While some of you have been busy making resolutions and others have been completing that old meme that asks you to look back over the past year and evaluate it, I've just been trying to keep my head above water. I've been crazy busy over the holidays, what with a new book in final production and a series of unexpected life turns. For example, in the week between Christmas and New Year, we learned of 2 broken backs, one dying cancer patient, one botched dialgnostic test that put a dear friend into a coma with brain damage, and 4 deaths. None were family members, but all were friends and associates--dear people without whom our lives will be poorer.
And at the same time, I received an electronic copy and a physical proof copy of my book, combed through them, sent in 60-some changes, received a second electronic proof, combed through that, and sent in 40-some additional changes. I know that sounds like a lot of alterations, but most result from one factor. My book on self-publishing has a tendency to give an example of what Not to do, and then how to fix it. But the diligent young typesetters don't seem to get the point. They keep changing my bad examples to a more correct form. I haven't been sure whether to laugh or cry.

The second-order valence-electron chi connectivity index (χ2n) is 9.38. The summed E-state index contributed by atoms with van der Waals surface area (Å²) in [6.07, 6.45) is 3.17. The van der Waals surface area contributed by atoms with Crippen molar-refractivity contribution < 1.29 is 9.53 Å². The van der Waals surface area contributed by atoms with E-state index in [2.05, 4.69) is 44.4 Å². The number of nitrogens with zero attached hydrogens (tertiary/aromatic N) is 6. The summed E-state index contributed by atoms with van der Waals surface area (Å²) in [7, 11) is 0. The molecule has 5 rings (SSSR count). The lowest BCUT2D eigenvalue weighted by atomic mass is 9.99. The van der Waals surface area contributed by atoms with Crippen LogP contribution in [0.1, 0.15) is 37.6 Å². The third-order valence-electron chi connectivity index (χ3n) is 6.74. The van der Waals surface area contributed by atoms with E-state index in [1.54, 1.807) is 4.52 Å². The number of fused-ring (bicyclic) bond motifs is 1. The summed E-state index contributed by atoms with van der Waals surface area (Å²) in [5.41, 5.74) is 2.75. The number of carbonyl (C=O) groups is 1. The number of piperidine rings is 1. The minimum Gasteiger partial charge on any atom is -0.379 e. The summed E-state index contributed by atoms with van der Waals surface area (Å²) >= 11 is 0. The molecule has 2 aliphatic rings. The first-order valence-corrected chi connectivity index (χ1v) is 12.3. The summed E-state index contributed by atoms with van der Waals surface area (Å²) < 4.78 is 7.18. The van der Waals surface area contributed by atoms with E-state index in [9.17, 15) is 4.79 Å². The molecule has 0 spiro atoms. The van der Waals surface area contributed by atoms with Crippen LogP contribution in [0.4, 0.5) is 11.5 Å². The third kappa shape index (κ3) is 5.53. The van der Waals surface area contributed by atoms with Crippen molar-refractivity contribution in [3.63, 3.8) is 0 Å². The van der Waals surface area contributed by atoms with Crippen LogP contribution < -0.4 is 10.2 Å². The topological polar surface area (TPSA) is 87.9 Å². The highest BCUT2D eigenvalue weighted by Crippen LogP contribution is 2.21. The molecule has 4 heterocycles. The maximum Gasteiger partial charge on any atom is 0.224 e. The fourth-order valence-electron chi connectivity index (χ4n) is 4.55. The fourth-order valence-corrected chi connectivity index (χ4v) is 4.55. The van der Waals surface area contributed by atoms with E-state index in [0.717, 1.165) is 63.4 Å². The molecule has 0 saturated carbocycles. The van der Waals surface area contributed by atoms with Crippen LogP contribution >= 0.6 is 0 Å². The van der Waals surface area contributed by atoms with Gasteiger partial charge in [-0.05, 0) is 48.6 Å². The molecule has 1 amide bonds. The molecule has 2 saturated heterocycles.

I've also been trying to design a bookmark to go with the new book -- not my strong suit, I'm afraid. I finally decided that since the title is "The Second Mouse Gets the Cheese," the bookmark ought to be a piece of cheese. Good idea, I think, but hard to make happen for someone who is definitely not an artistic type. I sent the designs off yesterday afternoon. Will wait and see how they turn out before I reveal them.
So, back to resolutions. I haven't made any, and I haven't done an evaluation of the past year, either. But I've been noticing a pattern to what the rest of you are doing. I've decided that the change from one year to the next means the most to the young, and that it becomes less and less of an "EVENT" as people get older. Is that just a truism, or have I discovered something?
My personal explanation? By now, I know myself well enough to know what I can change and what I can't. I'm more accepting of my weaknesses -- at least I feel less guilty about them. And when I do realize that I need to make a chanage, I just do it. . . . .
And as I wrote those words, the phone rang, bringing word that the cancer patient mentioned above just died this morning. He was my husband's best friend. I need to go deal. More later.